Feeling inspired, I headed out to buy all of these ingredients today – only to stop in my tracks when it came to the citrus essential oils. “Do not put this on your skin,” the sign warned, “PHOTOTOXIC”. The internet tells me that it’s best not to put citrus oils on your skin, as when they react with sunlight, they become phototoxic, which results in a sunburn-like irritation. The tangerine oil in Aileen’s recipe does sound wonderfully summery – but be careful with those oils, everyone! (I’m going to run with trusty ol’ lavender instead.)

  17. jessica says:

    @Aileen (hi!!)
    Graininess from Shea (and sometimes, although to lesser degree, Cocoa) doesn’t happen because it was over-heated, necessarily. It happens because Shea butter is made of different types of fat that solidify at different speeds, creating little tiny grainy balls of like-fats that are attracted together during crystallization (or, hardening). Also, it’s 100% fine for skin. Nothing has changed about the butter (its not an indication of rancidity…that, you can SMELL, and it smells like crayons, of all things!)
    So, Shea butter can change states and get grainy just hanging out in your apartment. My advice is to pop your Shea in the fridge after you have poured them into your jars for a few hours. This helps them crystallize so quickly that the different fats can’t cling to their buddies and start a grainy party in your jar. If your Shea does end up gritty from temp changes in your home or during travel, you can actually just sit the jar in a bowl of just-boiled water (so hot, but not very hot) and let it melt until liquid, then back in the fridge it goes. Of course, it will lack the fun whipped consistency, but you still have some very good Shea at your disposal!

  18. Rebecca says:

    @jessica, thanks for that info – I was pretty confident my MRH gritty shea was fine but I appreciate the specifics. I have noticed that when I use smaller containers and keep lids off while in the fridge/freezer, I get better (that is, smoother) results. I assumed it was because of more even cooling, and I think that goes along with what you are saying.

  19. Chelsea says:

    @Rebecca and Mango. Thanks for the tips! I’m soooo close to ordering supplies so I can start making my own everything. I’ve been scrolling through the comments in past posts gleaming little nuggets of gold here and there.

    @Jessica –thanks for that confirmation as well. Back to filling up my shopping cart at MRH!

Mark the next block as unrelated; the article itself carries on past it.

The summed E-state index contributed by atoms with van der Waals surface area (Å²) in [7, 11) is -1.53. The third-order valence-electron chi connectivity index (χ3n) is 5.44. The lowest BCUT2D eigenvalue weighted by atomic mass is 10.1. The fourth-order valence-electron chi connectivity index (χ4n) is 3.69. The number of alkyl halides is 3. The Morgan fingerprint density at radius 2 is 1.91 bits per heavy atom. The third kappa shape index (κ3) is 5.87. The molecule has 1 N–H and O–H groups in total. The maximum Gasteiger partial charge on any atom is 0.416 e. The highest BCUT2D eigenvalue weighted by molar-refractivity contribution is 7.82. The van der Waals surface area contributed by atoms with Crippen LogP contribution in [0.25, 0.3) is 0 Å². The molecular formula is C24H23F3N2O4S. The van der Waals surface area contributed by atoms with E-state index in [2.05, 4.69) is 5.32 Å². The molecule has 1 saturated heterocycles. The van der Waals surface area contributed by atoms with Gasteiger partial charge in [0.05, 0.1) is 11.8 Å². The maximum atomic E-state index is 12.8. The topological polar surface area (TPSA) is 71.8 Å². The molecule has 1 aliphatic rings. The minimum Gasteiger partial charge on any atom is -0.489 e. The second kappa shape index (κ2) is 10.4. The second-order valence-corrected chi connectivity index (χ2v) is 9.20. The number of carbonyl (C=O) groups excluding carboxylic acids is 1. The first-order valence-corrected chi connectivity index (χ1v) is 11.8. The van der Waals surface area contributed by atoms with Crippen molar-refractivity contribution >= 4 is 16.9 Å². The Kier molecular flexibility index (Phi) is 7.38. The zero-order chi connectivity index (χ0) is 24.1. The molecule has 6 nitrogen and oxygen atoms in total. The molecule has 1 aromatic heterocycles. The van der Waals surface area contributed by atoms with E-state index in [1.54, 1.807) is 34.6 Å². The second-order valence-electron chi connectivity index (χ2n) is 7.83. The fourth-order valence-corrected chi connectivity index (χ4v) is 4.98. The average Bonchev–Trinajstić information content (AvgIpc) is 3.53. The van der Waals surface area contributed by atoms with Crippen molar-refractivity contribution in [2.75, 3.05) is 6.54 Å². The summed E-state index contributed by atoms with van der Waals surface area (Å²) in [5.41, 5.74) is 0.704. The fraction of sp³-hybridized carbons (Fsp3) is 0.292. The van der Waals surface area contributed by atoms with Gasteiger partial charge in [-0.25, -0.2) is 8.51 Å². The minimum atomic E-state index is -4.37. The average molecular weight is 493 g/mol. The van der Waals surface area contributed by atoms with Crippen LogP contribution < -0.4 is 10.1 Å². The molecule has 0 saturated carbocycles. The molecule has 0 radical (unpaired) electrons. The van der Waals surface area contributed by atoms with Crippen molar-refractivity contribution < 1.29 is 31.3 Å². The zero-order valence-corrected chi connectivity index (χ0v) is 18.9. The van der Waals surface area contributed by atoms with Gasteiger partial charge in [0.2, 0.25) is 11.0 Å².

20. aileen says:

    Wow! I didn’t know lumpy shea butter was somethine other people encountered. I’m glad it turns out there’s nothing wrong with it – we all know the internet is not always trustoworthy. :) Thank you Jessica, for your awesome help. :)

  21. Grace La Rock says:

    For an easier clean up. Take a dry paper towel and wipe all the oil you can away. This will save all the soapy mess.

  22. Stella says:

    Hi Alexandra, thanks for sharing your wisdom. Will try this when I get my hands on some shea oil. About the cleaning. A friend of mine gave me the idea of using used coffee (from your coffee pot) to clean. Ground coffee scrapes grease away. I also discovered that using baking soda helps really well. The best for me though, was using the heavy-duty hand cleaner from Ecover. Works really well, even with beeswax.

  23. Lynette Foxen says:

    I have just purchased all of the ingredients to make this and I’m very excited to give it a try. I intend to put this in hand pumps. Does this recipe allow for this? If not, can I add extra almond oil to make it the correct consistency?

  24. Deborrah says:

    Clean up is easy if you use the right soap. I use Dawn degreaser liquid dish detergent. Rinse your things off with hot water first, then put some Dawn in the mixing bowl and add your beaters, spoons, spatula and measuring cup. The grease will float off easily. It takes seconds.

    Secondly, if you use a stand mixer there is no need to melt the butter and destroy all the wonderful healing properties of raw shea, raw coconut oil and other raw ingredients. Why cook them when you can just set your mixer to low and let the ingredients blend gently over a period of about 3-5 minutes? As long as your Shea is fresh it will be soft to the touch and blend easily with other butters and carrier oils.

    Work clean! No pets in the area, clean hands, clean everything you will be using really well with soap and hot water, and spray each item and your storage container with bleach then let air dry to kill bacteria and everything else that might ruin your product. One of the worst things in the world is to think you are using something nice for your skin then look at it under a microscope and see all the grossness growing in your butter.